well into the future, surely matters are a lot more certain in the near-term, say over the
next five years ? Well, let us see. After then Crown Prince Abdullah and his ministers
met President Bush in Washington in April to reassure him of the Kingdom’s oil
supply reliability, the President’s National Security Advisor announced to the world
press that “Saudi Arabia planned to be able to produce 12.5 million b/d within two
and a half to three years.” (Financial Times, 26 April 2005).4 Similarly, according to
the FT’s oil correspondent, Carola Hoyos, “Saudi Arabia pumps 9.5 million b/d and
has assured consumer countries that it could reach 12.5 million b/d in 2009.” (FT, 7
July 2005).5 Broadly confirming this, four days later, in the pages of the Oil and Gas
Journal, Saudi Aramco official, Khalid Al-Falih, was quoted as saying that the
Kingdom has a goal of ‘increasing production to 12 million b/d by 2009.” (OGJ, 11
July 2005).6 So there we have it: Saudi production at 12 to 12.5 million b/d by 2009.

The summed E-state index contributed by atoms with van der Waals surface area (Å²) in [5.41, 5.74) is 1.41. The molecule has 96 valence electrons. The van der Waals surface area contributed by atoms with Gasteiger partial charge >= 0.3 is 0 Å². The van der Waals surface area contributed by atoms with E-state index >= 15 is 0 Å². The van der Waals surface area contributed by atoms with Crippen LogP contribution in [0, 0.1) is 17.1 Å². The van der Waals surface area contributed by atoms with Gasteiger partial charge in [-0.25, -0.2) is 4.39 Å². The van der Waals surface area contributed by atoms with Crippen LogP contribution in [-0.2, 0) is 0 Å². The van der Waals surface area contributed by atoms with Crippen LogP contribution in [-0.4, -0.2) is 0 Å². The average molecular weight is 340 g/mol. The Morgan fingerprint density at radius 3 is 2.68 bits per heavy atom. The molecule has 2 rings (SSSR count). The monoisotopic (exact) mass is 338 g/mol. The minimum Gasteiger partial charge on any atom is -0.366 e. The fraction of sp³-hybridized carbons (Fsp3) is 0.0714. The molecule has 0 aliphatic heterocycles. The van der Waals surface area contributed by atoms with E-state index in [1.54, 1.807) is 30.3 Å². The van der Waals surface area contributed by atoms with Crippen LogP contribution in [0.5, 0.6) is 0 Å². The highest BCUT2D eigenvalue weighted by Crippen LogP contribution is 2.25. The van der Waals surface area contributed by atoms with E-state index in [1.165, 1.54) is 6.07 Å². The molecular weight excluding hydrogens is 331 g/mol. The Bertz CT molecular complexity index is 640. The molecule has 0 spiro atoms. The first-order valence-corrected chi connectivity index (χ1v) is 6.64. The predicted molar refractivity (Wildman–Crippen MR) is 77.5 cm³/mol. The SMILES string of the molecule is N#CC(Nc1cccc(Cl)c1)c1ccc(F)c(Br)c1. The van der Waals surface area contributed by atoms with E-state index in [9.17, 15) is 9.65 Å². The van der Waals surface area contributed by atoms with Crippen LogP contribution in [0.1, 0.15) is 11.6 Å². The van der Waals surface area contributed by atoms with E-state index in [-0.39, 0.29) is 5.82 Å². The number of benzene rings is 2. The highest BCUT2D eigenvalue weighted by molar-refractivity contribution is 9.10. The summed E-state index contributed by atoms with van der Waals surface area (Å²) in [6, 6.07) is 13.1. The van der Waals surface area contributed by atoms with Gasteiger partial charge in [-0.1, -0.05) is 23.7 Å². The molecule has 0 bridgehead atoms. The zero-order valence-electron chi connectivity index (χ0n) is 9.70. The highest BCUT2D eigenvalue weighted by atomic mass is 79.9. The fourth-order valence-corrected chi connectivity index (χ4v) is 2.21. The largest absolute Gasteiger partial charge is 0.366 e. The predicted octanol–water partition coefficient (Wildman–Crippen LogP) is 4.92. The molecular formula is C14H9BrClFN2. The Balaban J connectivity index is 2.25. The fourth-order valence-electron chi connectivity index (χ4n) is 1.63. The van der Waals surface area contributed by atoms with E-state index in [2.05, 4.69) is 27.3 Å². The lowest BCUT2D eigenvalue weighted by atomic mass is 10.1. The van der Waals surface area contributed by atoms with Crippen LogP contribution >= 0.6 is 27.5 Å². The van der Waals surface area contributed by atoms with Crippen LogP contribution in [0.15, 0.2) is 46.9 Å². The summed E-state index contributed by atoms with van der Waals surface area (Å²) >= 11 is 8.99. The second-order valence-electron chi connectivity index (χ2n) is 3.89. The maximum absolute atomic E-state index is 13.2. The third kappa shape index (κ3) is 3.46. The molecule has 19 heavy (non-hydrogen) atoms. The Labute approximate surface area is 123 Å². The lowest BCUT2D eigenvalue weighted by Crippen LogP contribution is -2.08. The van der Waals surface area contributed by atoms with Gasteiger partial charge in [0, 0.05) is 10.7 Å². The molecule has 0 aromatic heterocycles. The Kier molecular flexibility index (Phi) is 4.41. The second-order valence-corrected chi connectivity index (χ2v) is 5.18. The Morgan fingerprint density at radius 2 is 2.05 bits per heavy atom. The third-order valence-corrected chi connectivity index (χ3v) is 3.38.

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But let us have another look at that Washington Saudi Aramco presentation of
February 2004. According to Nansen Saleri and Mahmoud Abdul Baqi, the two
company officials present, the current Saudi Aramco business plan, covering the
period 2005 to 2009, is for a “maximum sustainable capacity” of just 10 million b/d,
and although this “capacity” could be gradually increased to 12 million b/d this
wouldn’t happen until 2014 at the earliest. “We never fail our business plan” adds
Saleri, Saudi Aramco’s senior manager for Reservoir Management.7 What he clearly
does not say is that the company has any intention of exceeding its business plan.

Also note the terminology. We are now talking about “capacity” not “production” and
the Kingdom’s stated policy is to retain a substantial cushion of shut-in spare
capacity. According to Abdallah S. Juma’ah, Saudi Aramco’s CEO, speaking at the
Saudi Mega Projects Conference on 7 May 2005, the company, has a “production
capacity which currently stands at 10.5 Million b/d, including a redundant capacity
ranging between 1.5 and 2 million b/d”8 and a few days later, at the James Baker
Institute for Public Policy, Mr Juma’ah stated that “we are working diligently to